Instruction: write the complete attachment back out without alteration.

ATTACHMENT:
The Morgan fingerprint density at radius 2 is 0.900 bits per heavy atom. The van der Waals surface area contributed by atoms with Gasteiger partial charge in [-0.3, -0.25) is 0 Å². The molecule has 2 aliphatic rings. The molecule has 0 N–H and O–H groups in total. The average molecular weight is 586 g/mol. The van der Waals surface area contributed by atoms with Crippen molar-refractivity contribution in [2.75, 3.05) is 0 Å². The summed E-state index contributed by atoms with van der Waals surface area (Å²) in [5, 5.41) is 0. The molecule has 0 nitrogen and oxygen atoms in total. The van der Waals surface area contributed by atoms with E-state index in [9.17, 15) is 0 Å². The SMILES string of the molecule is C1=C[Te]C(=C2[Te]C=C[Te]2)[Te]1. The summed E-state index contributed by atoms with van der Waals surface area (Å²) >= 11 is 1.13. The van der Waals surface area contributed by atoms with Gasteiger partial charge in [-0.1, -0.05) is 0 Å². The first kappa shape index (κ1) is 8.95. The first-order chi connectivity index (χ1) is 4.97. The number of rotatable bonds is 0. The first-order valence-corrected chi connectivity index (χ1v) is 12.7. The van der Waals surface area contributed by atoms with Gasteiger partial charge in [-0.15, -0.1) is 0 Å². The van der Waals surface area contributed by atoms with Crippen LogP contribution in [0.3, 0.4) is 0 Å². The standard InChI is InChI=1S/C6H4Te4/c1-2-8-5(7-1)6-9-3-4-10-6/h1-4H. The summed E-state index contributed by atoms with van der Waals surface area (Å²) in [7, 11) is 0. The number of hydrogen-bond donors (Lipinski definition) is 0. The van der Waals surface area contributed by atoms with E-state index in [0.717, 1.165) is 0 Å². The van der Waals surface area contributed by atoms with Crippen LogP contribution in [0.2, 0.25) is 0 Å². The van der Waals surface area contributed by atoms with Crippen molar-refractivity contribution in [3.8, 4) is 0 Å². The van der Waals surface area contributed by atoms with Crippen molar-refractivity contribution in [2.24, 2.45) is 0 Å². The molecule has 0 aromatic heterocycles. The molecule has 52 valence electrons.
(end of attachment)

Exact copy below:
The Morgan fingerprint density at radius 2 is 0.900 bits per heavy atom. The van der Waals surface area contributed by atoms with Gasteiger partial charge in [-0.3, -0.25) is 0 Å². The molecule has 2 aliphatic rings. The molecule has 0 N–H and O–H groups in total. The average molecular weight is 586 g/mol. The van der Waals surface area contributed by atoms with Crippen molar-refractivity contribution in [2.75, 3.05) is 0 Å². The summed E-state index contributed by atoms with van der Waals surface area (Å²) in [5, 5.41) is 0. The molecule has 0 nitrogen and oxygen atoms in total. The van der Waals surface area contributed by atoms with E-state index in [9.17, 15) is 0 Å². The SMILES string of the molecule is C1=C[Te]C(=C2[Te]C=C[Te]2)[Te]1. The summed E-state index contributed by atoms with van der Waals surface area (Å²) >= 11 is 1.13. The van der Waals surface area contributed by atoms with Gasteiger partial charge in [-0.1, -0.05) is 0 Å². The first kappa shape index (κ1) is 8.95. The first-order chi connectivity index (χ1) is 4.97. The number of rotatable bonds is 0. The first-order valence-corrected chi connectivity index (χ1v) is 12.7. The van der Waals surface area contributed by atoms with Gasteiger partial charge in [-0.15, -0.1) is 0 Å². The van der Waals surface area contributed by atoms with Crippen LogP contribution in [0.3, 0.4) is 0 Å². The standard InChI is InChI=1S/C6H4Te4/c1-2-8-5(7-1)6-9-3-4-10-6/h1-4H. The summed E-state index contributed by atoms with van der Waals surface area (Å²) in [7, 11) is 0. The number of hydrogen-bond donors (Lipinski definition) is 0. The van der Waals surface area contributed by atoms with E-state index in [0.717, 1.165) is 0 Å². The van der Waals surface area contributed by atoms with Crippen LogP contribution in [0.2, 0.25) is 0 Å². The van der Waals surface area contributed by atoms with Crippen molar-refractivity contribution in [3.8, 4) is 0 Å². The van der Waals surface area contributed by atoms with Crippen molar-refractivity contribution in [2.24, 2.45) is 0 Å². The molecule has 0 aromatic heterocycles. The molecule has 52 valence electrons.